Who is a Whip?

A whip, in parliamentary language, may refer to a written order to members of a particular party in the House to abide by a certain direction. It may also refer to an official of the party who is authorized to issue such a direction. This term has been derived from the old British practice of “whipping in” lawmakers to follow a party line.

Why is Whip in News recently?

Supreme Court recently observed that Members of a House are bound by the whip. If any section of MLAs belonging to a political party that is part of the ruling coalition does not want to go with the alliance, the MLAs will be disqualified. This observation was made orally by a 5-Judge Bench headed by the Chief Justice of India.

Whip in Australia

The whip ensures that all the senators and members are present in the chamber. There is no official office for the whip like that of the UK.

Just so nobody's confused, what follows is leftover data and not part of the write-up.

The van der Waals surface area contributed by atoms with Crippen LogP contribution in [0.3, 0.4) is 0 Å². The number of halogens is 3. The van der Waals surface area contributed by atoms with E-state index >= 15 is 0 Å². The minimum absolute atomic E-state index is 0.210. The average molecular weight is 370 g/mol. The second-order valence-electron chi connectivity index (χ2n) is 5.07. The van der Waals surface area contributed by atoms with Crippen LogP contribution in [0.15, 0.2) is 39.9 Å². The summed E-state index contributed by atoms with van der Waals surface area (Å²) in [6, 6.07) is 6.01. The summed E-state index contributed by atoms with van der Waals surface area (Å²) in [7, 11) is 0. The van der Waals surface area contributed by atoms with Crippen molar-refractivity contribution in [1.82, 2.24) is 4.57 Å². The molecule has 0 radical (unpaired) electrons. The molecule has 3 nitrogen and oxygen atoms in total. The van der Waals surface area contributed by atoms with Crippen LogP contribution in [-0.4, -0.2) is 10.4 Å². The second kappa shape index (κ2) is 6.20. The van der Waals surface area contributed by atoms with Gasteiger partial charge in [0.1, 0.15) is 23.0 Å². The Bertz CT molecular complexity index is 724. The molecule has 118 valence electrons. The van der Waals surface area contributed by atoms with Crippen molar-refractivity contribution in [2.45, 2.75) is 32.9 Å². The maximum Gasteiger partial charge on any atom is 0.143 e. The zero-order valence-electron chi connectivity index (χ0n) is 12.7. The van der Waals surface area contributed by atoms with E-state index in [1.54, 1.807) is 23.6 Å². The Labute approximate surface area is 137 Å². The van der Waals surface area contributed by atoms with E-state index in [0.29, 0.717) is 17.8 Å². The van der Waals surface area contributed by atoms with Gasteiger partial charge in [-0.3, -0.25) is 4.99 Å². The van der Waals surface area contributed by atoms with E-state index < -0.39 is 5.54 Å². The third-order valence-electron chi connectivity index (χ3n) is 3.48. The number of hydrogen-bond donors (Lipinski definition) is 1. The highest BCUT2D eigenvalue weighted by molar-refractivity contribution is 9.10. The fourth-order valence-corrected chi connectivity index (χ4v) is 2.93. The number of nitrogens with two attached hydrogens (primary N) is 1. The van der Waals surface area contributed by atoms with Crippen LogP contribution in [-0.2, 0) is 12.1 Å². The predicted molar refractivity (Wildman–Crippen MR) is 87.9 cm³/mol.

Whip in Canada

Here, the whip is a member of the political party. He ensures party discipline. The office of the whip prepares and distributes vote sheets. Whip assigns the speakers from his or her party for motions and bills and also during other proceedings in the house.

Whip in India

India inherited the concept of Whip from the UK. Usually, the whips direct the members to vote as instructed by the party. However, the whip cannot bring in such directions during Presidential elections.

Whip in Ireland

Here, the whips meet to set the weekly agenda of the house. The members should get permission from the whips if they are to be absent for a voting session.

Whip in the US

The State legislatures, the House of Senate, and the House of Representatives all have whips in the US. The majority of whips here are the President Pro Tempore. President Pro Tempore is the second highest-ranking official in the Senate. In the absence of the Vice President, the President Pro Tempore acts as the Vice President.




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